Idea productivity is the third of the powerful driving abilities. Idea productivity measures the quantity of ideas a person has not the quality. It measures how many ideas a person has, not how creative a person is. I like to think of idea productivity as the flow of water coming out of a faucet: some people have a slow drip, some have a flow, and others have a torrent.

People high in idea productivity love environments that require them to constantly come up with new approaches to the task at hand. When faced with a problem, they find it very easy to come up with a wide variety of possible solutions. They gravitate to roles that involve persuasion and selling.

Remember the faucet analogy above? People high in idea productivity are the folks that have the water coming out like a torrent. Ideas are constantly slamming into the front of their brain. Good ideas and bad ideas. Since abilities aren’t things you can turn on or off, this can be a serious distraction.

These people usually get restless and bored easily. Since they have difficulty focusing for a long time on a single project, they often prefer to work on several projects at the same time. Where this may look chaotic to a person lower in idea productivity, it’s actually a great way for them to harness their ability and still get work done.

People low in idea productivity have an amazing ability to focus on a task and see it through from start to finish. They don’t get distracted by other thoughts. They can focus even when working in complex environments.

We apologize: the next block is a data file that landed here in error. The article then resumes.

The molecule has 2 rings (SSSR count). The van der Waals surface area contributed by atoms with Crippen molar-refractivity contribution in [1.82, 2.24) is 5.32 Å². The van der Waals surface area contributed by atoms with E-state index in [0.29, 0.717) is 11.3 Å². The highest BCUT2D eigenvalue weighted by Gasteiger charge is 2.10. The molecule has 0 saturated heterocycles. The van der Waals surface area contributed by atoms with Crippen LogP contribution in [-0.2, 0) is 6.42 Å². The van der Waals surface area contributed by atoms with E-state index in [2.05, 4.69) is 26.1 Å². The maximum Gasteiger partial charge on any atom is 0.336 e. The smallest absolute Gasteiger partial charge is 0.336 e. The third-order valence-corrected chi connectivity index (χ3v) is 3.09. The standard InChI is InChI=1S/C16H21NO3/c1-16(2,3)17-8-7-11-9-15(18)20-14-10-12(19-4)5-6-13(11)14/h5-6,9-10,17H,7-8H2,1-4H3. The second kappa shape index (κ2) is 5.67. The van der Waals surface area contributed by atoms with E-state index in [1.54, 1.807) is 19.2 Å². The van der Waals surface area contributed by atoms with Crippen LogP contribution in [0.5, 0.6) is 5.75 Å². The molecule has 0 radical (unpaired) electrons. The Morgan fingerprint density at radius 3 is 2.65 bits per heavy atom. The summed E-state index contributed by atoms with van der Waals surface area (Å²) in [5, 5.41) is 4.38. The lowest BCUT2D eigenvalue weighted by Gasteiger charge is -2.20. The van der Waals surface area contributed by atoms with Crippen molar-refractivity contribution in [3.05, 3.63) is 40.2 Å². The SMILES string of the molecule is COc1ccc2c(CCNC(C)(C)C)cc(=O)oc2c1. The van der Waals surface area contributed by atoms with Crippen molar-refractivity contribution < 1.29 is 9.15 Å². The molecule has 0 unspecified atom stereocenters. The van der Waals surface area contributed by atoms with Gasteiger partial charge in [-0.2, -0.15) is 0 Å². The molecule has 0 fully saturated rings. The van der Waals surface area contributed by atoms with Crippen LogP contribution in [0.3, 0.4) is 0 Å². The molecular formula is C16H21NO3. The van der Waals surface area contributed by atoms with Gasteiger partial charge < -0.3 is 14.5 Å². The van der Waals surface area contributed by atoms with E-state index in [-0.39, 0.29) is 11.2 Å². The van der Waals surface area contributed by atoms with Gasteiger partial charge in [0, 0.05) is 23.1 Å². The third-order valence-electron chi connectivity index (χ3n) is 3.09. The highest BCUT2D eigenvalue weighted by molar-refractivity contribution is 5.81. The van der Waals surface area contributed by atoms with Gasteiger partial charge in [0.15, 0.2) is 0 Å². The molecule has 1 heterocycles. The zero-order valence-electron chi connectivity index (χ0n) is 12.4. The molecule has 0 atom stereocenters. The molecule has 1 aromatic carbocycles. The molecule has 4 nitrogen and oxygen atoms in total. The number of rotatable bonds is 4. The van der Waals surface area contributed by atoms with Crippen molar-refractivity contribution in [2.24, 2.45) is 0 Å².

People low in idea productivity need to give themselves time to come up with ideas. They may have trouble seeing new ways of doing things. They may even have trouble coming up with examples to illustrate points.

Can you see all the ways idea productivity might affect our fundraising? Here are a few:

  • If you’re higher in idea productivity, you have a natural bent to sales. That’s great in this field. But people lower in idea productivity way get frustrated with the seeming “randomness” of people higher in idea productivity. So you should probably brainstorm the ideas of your solicitation and work with someone to help you separate out the good ones before you’re in front of the donor.
  • People lower in idea productivity aren’t naturally talented at coming up with examples on the fly. They will probably need to work hard, maybe even partner with someone higher in idea productivity, to come up with stories of ways the gifts of the donor is having impact.
  • When facilitating a focus group of donors, be sure to solicit ideas from people both high and low in idea productivity. Both types come up with wonderfully creative solutions. High idea productivity folks will be easy to discern since the will be stumbling over themselves to share their ideas.

How is this knowledge about idea productivity going to impact you? Perhaps a frustrated teacher labeled you ADD or ADHD when you were really high in idea productivity. The classroom isn’t a natural environment for people high in this ability. What was labeled as a “problem” may really be a blessing in disguise.

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